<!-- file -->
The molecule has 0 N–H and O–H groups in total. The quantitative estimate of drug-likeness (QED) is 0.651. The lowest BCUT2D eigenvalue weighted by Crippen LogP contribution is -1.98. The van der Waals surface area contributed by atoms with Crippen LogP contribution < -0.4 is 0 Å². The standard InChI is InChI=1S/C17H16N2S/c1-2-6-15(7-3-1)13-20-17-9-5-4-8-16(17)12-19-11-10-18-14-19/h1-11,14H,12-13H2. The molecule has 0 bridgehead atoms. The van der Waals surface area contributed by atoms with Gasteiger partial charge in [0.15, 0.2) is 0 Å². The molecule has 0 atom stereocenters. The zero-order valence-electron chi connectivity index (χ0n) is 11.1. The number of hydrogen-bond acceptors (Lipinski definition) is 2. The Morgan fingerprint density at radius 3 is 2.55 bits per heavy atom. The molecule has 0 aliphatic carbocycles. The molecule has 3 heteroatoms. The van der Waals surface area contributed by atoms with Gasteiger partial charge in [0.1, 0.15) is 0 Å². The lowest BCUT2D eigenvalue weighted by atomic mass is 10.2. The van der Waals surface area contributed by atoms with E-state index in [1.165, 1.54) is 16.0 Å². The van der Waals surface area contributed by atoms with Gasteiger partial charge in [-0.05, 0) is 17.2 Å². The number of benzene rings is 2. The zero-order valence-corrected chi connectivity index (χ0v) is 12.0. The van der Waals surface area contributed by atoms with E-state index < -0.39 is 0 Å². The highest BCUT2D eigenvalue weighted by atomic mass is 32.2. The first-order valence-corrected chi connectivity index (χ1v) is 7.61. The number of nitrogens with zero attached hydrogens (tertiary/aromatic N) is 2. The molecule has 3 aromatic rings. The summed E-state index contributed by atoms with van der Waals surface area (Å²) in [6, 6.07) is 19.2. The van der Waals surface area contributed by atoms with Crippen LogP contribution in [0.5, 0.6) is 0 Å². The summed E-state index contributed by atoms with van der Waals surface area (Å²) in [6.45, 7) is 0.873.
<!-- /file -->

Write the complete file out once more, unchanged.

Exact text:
The molecule has 0 N–H and O–H groups in total. The quantitative estimate of drug-likeness (QED) is 0.651. The lowest BCUT2D eigenvalue weighted by Crippen LogP contribution is -1.98. The van der Waals surface area contributed by atoms with Crippen LogP contribution < -0.4 is 0 Å². The standard InChI is InChI=1S/C17H16N2S/c1-2-6-15(7-3-1)13-20-17-9-5-4-8-16(17)12-19-11-10-18-14-19/h1-11,14H,12-13H2. The molecule has 0 bridgehead atoms. The van der Waals surface area contributed by atoms with Gasteiger partial charge in [0.15, 0.2) is 0 Å². The molecule has 0 atom stereocenters. The zero-order valence-electron chi connectivity index (χ0n) is 11.1. The number of hydrogen-bond acceptors (Lipinski definition) is 2. The Morgan fingerprint density at radius 3 is 2.55 bits per heavy atom. The molecule has 0 aliphatic carbocycles. The molecule has 3 heteroatoms. The van der Waals surface area contributed by atoms with Gasteiger partial charge in [0.1, 0.15) is 0 Å². The lowest BCUT2D eigenvalue weighted by atomic mass is 10.2. The van der Waals surface area contributed by atoms with E-state index in [1.165, 1.54) is 16.0 Å². The van der Waals surface area contributed by atoms with Gasteiger partial charge in [-0.05, 0) is 17.2 Å². The number of benzene rings is 2. The zero-order valence-corrected chi connectivity index (χ0v) is 12.0. The van der Waals surface area contributed by atoms with E-state index < -0.39 is 0 Å². The highest BCUT2D eigenvalue weighted by atomic mass is 32.2. The first-order valence-corrected chi connectivity index (χ1v) is 7.61. The number of nitrogens with zero attached hydrogens (tertiary/aromatic N) is 2. The molecule has 3 aromatic rings. The summed E-state index contributed by atoms with van der Waals surface area (Å²) in [6, 6.07) is 19.2. The van der Waals surface area contributed by atoms with Crippen LogP contribution in [0.5, 0.6) is 0 Å². The summed E-state index contributed by atoms with van der Waals surface area (Å²) in [6.45, 7) is 0.873.